Kurt Kreuger, 89; Actor Chafed at Being Typecast as a Nazi in 1940s War Movies
Kurt Kreuger, a Swiss-German actor who fled Hollywood in frustration over being typecast as a Nazi in 1940s war movies, died July 12 at Cedars-Sinai Medical Center in Los Angeles after a stroke, said his friend Lynne Riehman. He was 89.
With his Continental accent and rugged good looks, Kreuger was once the third most-requested male pinup at 20th Century Fox, behind Tyrone Power and John Payne, according to the 1992 edition of “Who’s Who in Hollywood.”
Among Kreuger’s career highlights were the 1945 suspense film “Paris Underground,” in which he played a Nazi captain, and “Unfaithfully Yours,” the 1948 Preston Sturges comedy that provided Kreuger with a rare opportunity to stretch -- he portrayed the personal assistant of Rex Harrison, who suspected Kreuger was having an affair with his wife.
During the 1940s, Kreuger appeared in more than 20 films, including 1944’s “Mademoiselle Fifi,” a movie set in the Franco-Prussian war that was his first major screen credit. He mainly played German officers in World War II films.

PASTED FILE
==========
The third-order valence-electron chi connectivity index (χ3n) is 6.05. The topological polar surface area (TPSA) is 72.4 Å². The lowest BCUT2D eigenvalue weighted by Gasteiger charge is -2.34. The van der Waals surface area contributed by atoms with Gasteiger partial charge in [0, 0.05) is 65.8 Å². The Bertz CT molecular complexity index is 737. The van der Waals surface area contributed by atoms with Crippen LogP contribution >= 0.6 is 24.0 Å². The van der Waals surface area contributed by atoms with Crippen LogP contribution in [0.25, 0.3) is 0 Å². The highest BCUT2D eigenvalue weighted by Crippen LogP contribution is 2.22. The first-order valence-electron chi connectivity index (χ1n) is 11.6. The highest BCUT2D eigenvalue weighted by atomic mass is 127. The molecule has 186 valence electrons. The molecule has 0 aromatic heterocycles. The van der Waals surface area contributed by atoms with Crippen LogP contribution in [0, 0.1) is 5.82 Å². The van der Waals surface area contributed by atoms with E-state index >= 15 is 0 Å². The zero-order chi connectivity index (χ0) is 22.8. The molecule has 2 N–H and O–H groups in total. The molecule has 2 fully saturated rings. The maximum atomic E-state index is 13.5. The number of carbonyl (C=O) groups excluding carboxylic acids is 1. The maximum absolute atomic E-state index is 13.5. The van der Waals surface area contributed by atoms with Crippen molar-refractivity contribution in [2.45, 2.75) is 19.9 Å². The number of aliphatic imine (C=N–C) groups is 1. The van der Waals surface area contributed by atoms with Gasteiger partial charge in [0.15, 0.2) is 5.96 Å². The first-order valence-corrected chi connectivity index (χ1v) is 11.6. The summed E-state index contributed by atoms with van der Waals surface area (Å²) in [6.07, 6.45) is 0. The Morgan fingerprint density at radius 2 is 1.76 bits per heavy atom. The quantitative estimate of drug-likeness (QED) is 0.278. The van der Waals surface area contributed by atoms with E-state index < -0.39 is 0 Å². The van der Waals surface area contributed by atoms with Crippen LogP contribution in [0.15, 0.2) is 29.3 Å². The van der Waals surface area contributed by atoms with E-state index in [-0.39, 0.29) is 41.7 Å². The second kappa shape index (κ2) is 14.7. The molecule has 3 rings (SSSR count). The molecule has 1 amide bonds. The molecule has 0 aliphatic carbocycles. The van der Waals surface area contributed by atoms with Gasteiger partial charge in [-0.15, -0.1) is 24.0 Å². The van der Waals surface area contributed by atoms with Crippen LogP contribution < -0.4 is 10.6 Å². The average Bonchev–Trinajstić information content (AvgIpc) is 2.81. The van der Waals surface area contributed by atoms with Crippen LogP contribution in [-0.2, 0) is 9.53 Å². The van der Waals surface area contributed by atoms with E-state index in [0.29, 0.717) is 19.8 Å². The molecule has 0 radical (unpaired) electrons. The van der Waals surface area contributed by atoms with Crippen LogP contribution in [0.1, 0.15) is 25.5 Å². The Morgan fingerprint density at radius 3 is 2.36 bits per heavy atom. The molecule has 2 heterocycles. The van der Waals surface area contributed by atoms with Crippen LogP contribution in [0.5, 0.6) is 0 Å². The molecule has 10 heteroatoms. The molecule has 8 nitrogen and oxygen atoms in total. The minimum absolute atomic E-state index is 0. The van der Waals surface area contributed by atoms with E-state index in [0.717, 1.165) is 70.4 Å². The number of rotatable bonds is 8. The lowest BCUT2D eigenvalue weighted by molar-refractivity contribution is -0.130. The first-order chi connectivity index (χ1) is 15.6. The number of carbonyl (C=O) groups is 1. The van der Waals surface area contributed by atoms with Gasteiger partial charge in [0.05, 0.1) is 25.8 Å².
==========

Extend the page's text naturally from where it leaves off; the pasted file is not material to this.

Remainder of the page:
When Kreuger asked Darryl F. Zanuck to give him better roles, the studio boss reportedly responded, “What’s your hurry? With your looks, you’ll be good at 50.”
The actor moved to Europe and played the lead in several German films but returned to the U.S. in 1950 after being injured in a car accident.
He played the German submarine navigator in the 1957 Robert Mitchum movie “The Enemy Below.” His final film, “The St. Valentine’s Day Massacre,” was released in 1967. Through much of the 1950s and ‘60s, he mainly appeared on television.
“Kurt was an interesting character. He was robust, articulate and wore beautiful Savile Row clothes,” Riehman said. “After he got fed up with his stereotyping in the movies, he made a career in real estate buying and renovating houses.”
He bought and sold more than 30 properties, primarily in Beverly Hills, and became wealthy.
For more than 40 years, the bachelor lived in the same house in Beverly Hills and kept a second home in Aspen, Colo. He skied until he was 87.
Kreuger was born July 23, 1916, in Michenberg, Germany, and raised in St. Moritz, Switzerland. His father was a businessman, and his mother died when he was 6.
An only child, Kreuger attended the London School of Economics and Columbia University, intending to study medicine. When he dropped out to pursue acting, his father cut off his allowance.